One of the few icons of British life that didn't make it into Danny Boyle's joyous Olympic Opening Ceremony is the cup of tea.
But that's not to say that the humble cuppa can't get involved in this summer's Games. As you may have noticed if you've popped down to Victoria Park (where Boris found himself hanging yesterday) tea is playing a big role at the big outdoor events there.
In situ is the Universal Tea Machine, a Heath Robinson-esque contraption brought to life by a combination of the Mayor of London's office and a motley crew of architectural firms. The machine combines the feel of a pinball machine with simple binary computing, and allows thirsty punters – if they're smart enough – to compute a way to brew the perfect cup. The Universal Tea Machine requires users to make five sequential additions, covering cup, tea bag, hot water, milk and sugar, in order to create a combination that gives them the perfect brew. It's easier said than done: the machine pays tribute to the computing skills of Alan Turing and if you miss out part of the calculation you could end up with a rotten mug of hot milk.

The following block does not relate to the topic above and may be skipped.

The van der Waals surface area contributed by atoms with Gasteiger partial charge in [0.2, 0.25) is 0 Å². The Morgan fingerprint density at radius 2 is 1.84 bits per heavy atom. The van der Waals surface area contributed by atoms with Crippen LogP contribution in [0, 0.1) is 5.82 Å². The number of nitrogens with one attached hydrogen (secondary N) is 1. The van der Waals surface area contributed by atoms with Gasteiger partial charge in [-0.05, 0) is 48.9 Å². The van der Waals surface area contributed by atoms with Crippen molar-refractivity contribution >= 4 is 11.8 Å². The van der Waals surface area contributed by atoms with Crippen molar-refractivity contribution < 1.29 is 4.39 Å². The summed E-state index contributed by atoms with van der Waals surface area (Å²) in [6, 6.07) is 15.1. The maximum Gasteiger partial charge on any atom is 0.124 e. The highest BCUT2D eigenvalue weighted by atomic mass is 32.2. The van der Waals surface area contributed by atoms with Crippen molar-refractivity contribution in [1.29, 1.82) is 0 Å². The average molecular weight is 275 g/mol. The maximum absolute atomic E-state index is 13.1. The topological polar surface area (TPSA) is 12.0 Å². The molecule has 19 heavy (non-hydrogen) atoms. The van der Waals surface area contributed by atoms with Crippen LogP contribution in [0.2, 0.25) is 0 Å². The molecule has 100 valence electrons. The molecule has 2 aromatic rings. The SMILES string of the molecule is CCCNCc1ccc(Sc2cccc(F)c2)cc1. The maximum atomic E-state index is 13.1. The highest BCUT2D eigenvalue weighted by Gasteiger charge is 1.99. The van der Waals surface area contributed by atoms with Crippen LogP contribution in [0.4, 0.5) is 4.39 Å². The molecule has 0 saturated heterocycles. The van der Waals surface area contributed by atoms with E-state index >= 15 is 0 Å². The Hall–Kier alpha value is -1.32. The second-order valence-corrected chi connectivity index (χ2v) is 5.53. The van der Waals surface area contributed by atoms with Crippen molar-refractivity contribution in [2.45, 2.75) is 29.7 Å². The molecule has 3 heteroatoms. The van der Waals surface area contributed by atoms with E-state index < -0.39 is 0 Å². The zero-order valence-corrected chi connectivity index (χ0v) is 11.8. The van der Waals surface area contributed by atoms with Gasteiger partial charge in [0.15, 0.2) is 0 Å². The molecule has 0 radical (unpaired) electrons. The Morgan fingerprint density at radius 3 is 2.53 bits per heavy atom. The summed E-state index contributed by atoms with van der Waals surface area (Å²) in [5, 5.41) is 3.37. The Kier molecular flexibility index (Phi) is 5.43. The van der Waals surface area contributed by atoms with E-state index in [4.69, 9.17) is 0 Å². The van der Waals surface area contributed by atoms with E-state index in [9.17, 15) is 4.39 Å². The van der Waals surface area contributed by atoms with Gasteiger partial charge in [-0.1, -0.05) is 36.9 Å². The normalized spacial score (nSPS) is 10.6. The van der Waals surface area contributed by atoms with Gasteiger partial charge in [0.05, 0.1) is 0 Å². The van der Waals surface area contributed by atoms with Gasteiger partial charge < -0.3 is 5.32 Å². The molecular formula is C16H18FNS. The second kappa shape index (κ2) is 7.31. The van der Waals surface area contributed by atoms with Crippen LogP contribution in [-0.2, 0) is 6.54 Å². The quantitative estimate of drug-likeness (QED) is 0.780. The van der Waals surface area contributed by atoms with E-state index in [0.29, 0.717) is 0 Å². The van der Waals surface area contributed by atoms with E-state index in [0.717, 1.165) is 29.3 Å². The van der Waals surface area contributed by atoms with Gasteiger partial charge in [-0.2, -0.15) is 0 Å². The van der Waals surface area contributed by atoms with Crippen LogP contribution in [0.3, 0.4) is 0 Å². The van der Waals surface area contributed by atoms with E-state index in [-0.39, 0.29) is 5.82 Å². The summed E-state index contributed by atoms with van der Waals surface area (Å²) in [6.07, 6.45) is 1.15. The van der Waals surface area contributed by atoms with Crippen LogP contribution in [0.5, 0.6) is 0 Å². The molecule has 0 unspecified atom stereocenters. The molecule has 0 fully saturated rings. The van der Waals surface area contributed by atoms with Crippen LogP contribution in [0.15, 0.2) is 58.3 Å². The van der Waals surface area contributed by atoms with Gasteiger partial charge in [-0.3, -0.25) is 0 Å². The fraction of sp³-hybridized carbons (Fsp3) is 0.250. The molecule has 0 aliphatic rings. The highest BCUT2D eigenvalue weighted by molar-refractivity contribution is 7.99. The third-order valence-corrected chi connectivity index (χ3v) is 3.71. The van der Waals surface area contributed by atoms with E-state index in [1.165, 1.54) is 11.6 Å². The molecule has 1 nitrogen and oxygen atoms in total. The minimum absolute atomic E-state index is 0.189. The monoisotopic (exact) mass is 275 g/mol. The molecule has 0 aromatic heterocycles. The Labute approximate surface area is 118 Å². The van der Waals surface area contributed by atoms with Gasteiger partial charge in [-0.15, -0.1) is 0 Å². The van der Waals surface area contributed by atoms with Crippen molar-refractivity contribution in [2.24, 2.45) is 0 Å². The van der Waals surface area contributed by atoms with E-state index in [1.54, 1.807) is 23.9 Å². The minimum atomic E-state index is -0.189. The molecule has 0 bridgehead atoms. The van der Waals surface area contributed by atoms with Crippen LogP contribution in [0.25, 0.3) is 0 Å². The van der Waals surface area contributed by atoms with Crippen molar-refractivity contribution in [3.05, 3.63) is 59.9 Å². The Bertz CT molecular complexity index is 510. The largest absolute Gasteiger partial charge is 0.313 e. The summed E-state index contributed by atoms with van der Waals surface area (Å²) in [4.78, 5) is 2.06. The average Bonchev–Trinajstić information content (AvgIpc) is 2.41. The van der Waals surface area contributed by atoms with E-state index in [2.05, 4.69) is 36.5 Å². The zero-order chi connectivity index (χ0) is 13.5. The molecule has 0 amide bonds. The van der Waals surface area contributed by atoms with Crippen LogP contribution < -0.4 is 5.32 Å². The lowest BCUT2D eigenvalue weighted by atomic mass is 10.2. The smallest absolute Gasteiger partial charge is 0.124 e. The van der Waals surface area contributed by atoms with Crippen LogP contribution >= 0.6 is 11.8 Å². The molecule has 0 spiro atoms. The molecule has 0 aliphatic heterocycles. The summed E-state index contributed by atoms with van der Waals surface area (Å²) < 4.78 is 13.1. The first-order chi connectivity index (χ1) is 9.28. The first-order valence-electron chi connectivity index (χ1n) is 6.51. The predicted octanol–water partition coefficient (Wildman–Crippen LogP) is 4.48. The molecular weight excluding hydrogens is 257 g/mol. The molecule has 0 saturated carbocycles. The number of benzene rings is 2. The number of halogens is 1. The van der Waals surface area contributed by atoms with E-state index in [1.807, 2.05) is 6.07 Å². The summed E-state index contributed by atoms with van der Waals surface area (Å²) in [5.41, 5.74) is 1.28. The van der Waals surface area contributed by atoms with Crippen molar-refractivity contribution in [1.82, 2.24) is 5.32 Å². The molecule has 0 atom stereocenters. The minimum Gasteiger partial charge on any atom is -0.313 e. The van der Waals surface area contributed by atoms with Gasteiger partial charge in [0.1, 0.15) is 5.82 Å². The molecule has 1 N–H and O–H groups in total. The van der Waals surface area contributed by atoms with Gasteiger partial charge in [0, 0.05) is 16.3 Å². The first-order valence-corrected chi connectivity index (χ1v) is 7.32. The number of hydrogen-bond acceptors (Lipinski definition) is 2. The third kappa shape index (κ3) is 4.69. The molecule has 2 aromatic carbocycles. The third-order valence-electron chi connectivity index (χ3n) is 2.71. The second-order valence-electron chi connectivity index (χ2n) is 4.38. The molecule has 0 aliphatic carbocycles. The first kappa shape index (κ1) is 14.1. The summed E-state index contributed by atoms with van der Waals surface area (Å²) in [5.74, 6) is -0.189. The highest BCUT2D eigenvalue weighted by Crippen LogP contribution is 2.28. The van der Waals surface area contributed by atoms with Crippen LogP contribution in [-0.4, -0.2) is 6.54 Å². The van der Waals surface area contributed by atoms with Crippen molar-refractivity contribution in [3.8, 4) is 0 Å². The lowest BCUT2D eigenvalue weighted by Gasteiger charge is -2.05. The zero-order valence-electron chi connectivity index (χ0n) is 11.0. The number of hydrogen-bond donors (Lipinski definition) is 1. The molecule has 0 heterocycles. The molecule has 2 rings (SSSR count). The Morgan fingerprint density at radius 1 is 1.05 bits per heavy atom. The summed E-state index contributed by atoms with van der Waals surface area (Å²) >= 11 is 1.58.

Nobody wants that.
Of course Olympic restrictions have made life difficult, too. The wonderful Edible Geography blog, which interviewed one of the UTM's creators, revealed that none of the official Olympic suppliers could offer sugar cubes to go into the contraption.
Still, if there was a gold medal for pointless ingenuity, the UTM would be well in the running.
Read more: bit.ly/utniteamach
Is this the future of office chairs? Um, perhaps...
In offices around the world, staff squirm and wriggle in poorly adjusted chairs. Or maybe that's just me sitting badly. Either way, most of us would like to be as comfortable as possible.
An answer may come in the Limbic Intelligent Chair but whether it will catch on in human resources departments around the country might depend on how much Olympic fever catches on in the next 10 days. Indeed, the picture on the website of Inno-Motion, makers of the chair, shows a man in Lycra lifting weights as he sits on it.
The Limbic has no seat per se, but two movable shells which fit around your legs, allowing you to move any which way. So – probably to the annoyance of one's colleagues, you could bounce around; dance even, while making sure your month-ending payments all line up properly. Inno-Motion claims the chair also combines neuroscience with ergonomics, suggesting that the freedom to float around boosts your mood. We'll have to take their word for it. There's another catch, too. It costs £5,500.